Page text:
Last night, I did not win my fight with the urge to eat when low. It was somewhere near 3 a.m. and I awoke low. Making my way to the kitchen I was promising that I would only have juice. The juice never made it into a glass and the promise was never kept. My urge to eat is so strong that I feel like I will pass out if I do not stuff myself. Last night wasn’t too bad: a Rice Krispy Treat, some crackers with peanut butter, and milk. I knew that I had eaten way too much and attempted to bolus for it but the pump would only allow me to giv ea few units. I was 268 this morning. Not great, but not as bad as previous times.

    The knowing is what gets me too, Scott. I know I do not need all that food and that I should dirnk my juice & wait but I just can’t do it. The physical hunger is too great.

  2. George says:

    I had this same problem last night and to tell you the truth, i couldn’t tell you what I ate at 3 something in the morning when i awoke in a pool of my own sweat. Shaking and scared. I freaked.

    In the morning I awoke to a BG of 417! Needless to say I feel terrible now even though my BG is back to normal.

    I totally agree. At work, i can do what i need to and thats it. In the middle of the night i freak out and over do it!

  3. Elizabeth says:

    Scott, it doesn’t matter if it’s the middle of the night, before or after lunch, right after dinner… if I get a low, I get ravenously hungry! I just want to eat everything in sight. My boyfriend stops me sometimes. But he’s not here all the time.

    He’s like “Just drink your juice, or eat your glucose tabs and wait.” Well, what he is not aware of is the feeling that accompanies that. I hate over correcting.

    Then I hear about the people who cannot feel a low. And how they sometimes are driving. It’s scary!

    We just have to keep in mind that we’re not perfect. Sometimes it happens and we over correct and go high. But it’s not the end of the world.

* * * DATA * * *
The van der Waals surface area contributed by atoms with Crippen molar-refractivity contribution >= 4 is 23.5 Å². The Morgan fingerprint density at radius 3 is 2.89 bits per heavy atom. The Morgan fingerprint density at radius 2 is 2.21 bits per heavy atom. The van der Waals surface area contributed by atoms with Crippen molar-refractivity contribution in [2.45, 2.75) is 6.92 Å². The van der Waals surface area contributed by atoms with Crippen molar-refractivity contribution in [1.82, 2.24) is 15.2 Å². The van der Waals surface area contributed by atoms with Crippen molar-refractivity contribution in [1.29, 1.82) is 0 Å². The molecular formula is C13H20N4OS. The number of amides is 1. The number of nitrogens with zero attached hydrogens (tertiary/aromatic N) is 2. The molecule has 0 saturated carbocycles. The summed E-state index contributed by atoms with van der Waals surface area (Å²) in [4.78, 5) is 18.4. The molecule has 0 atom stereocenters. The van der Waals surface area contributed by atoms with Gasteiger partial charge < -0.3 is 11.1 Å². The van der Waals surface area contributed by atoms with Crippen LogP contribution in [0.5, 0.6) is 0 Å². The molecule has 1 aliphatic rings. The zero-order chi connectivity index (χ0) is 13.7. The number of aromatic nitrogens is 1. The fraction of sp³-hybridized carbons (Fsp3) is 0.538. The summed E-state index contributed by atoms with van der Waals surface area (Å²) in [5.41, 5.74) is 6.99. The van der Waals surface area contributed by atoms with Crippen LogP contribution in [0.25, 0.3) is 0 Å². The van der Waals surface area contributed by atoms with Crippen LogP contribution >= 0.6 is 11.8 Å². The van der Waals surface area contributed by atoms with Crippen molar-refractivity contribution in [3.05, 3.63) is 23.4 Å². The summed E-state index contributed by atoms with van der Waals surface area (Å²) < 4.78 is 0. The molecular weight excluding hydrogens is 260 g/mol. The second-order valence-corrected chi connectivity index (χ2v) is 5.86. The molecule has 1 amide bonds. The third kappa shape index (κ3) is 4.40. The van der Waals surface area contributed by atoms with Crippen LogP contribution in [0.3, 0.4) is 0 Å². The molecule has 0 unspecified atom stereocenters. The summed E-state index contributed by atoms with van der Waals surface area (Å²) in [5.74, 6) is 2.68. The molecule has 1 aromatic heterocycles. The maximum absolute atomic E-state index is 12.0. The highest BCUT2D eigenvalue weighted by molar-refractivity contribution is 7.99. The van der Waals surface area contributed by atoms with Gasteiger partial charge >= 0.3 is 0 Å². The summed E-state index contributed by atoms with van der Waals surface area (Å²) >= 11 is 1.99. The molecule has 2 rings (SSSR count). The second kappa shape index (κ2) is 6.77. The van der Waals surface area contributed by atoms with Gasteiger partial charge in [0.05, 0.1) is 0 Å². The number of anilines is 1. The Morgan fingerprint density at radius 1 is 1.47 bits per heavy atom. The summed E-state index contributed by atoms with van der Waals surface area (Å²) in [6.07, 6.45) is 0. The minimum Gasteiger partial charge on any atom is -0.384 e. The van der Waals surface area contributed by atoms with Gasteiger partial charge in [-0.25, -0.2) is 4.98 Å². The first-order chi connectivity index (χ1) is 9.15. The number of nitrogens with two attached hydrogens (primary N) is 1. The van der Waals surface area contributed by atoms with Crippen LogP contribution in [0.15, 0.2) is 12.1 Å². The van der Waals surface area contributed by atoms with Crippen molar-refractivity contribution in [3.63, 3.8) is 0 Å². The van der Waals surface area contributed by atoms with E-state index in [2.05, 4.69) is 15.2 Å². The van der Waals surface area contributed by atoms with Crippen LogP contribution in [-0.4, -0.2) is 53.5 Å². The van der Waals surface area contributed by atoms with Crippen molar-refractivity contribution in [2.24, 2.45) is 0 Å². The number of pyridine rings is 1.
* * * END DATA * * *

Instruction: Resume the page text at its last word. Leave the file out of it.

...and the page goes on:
4. Sarah says:

    I can generally handle treating lows successfully during the day. I have just enough rational thought to stop and wait….Middle of the night, though, phew…Can’t do it.

    DH just shakes his head in the morning when he sees the path of destruction. For some reason in the middle of the night I NEED cereal and peanutbutter. I can easily pack away 2 bowls of cereal while I wait for my eggos to toast, then slather those with pb&j and eat it sandwich like.

    I can’t stop, and I know I’ll be sick to my stomach once the bs comes back up, but until the shaking, brain screaming “EAT!” stops, I keep shoveling it in.

  5. kevin says:

    I hear ya loud and clear. And it seems like a lot of other do too, huh? I used to over-treat my lows like a madman. (And still do occasionally). For a while I used lows as an excuse to binge on sweets. Three Musketeers Bar? Yup. OJ? Yep. Cake Frosting? Yep. Raisins? Yup. That should do the trick, right? Oh, hell yeah. High blood sugar and a sick stomach? Check that. It’s vicious.

    One trick that has helped me tremendously lately is this: stay out of the kitchen in the middle of the night, in the middle of a low!

    Every night next to where-ever I lay my head are my glasses, my glucometer, a roll of glucose tabs, and a granola bar. I don’t even leave my bed during a low anymore. If it’s a bad one, I’ll wake my wife and she’ll be kind enough to bring me back a half-glass of OJ.